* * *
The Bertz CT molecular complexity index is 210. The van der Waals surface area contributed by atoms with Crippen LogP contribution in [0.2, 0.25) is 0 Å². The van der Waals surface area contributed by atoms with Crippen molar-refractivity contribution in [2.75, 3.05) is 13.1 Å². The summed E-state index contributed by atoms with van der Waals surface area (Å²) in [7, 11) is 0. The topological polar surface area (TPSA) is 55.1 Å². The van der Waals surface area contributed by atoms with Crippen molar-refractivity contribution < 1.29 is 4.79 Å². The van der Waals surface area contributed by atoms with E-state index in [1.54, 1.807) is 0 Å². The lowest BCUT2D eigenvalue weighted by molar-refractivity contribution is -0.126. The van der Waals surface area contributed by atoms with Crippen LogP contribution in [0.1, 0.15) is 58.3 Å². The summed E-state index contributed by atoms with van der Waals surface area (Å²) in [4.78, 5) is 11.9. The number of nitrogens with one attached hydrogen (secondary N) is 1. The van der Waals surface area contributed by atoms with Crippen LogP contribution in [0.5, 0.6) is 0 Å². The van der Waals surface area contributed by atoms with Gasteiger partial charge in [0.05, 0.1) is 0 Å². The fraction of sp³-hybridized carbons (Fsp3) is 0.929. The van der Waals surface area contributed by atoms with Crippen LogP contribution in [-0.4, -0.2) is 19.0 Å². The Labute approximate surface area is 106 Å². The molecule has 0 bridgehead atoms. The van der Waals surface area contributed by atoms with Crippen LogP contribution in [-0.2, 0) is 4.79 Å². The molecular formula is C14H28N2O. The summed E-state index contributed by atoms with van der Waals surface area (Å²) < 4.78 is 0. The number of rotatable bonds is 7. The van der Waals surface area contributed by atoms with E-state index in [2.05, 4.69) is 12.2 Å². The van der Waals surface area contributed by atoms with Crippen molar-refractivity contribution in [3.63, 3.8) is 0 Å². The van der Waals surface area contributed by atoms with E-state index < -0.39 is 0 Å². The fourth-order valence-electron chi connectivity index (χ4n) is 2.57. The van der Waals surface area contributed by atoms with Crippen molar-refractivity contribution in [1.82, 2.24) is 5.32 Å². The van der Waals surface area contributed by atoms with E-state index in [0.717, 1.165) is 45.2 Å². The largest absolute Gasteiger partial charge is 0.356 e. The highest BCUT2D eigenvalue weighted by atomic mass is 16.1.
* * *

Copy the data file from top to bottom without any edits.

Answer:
The Bertz CT molecular complexity index is 210. The van der Waals surface area contributed by atoms with Crippen LogP contribution in [0.2, 0.25) is 0 Å². The van der Waals surface area contributed by atoms with Crippen molar-refractivity contribution in [2.75, 3.05) is 13.1 Å². The summed E-state index contributed by atoms with van der Waals surface area (Å²) in [7, 11) is 0. The topological polar surface area (TPSA) is 55.1 Å². The van der Waals surface area contributed by atoms with Crippen molar-refractivity contribution < 1.29 is 4.79 Å². The van der Waals surface area contributed by atoms with E-state index in [1.54, 1.807) is 0 Å². The lowest BCUT2D eigenvalue weighted by molar-refractivity contribution is -0.126. The van der Waals surface area contributed by atoms with Crippen LogP contribution in [0.1, 0.15) is 58.3 Å². The summed E-state index contributed by atoms with van der Waals surface area (Å²) in [4.78, 5) is 11.9. The number of nitrogens with one attached hydrogen (secondary N) is 1. The van der Waals surface area contributed by atoms with Crippen LogP contribution in [0.5, 0.6) is 0 Å². The van der Waals surface area contributed by atoms with Gasteiger partial charge in [0.05, 0.1) is 0 Å². The fraction of sp³-hybridized carbons (Fsp3) is 0.929. The van der Waals surface area contributed by atoms with Crippen LogP contribution in [-0.4, -0.2) is 19.0 Å². The Labute approximate surface area is 106 Å². The molecule has 0 bridgehead atoms. The van der Waals surface area contributed by atoms with Crippen LogP contribution in [-0.2, 0) is 4.79 Å². The molecular formula is C14H28N2O. The summed E-state index contributed by atoms with van der Waals surface area (Å²) < 4.78 is 0. The number of rotatable bonds is 7. The van der Waals surface area contributed by atoms with E-state index in [2.05, 4.69) is 12.2 Å². The van der Waals surface area contributed by atoms with Crippen molar-refractivity contribution in [3.63, 3.8) is 0 Å². The van der Waals surface area contributed by atoms with E-state index < -0.39 is 0 Å². The fourth-order valence-electron chi connectivity index (χ4n) is 2.57. The van der Waals surface area contributed by atoms with Crippen molar-refractivity contribution in [1.82, 2.24) is 5.32 Å². The van der Waals surface area contributed by atoms with E-state index in [0.717, 1.165) is 45.2 Å². The largest absolute Gasteiger partial charge is 0.356 e. The highest BCUT2D eigenvalue weighted by atomic mass is 16.1.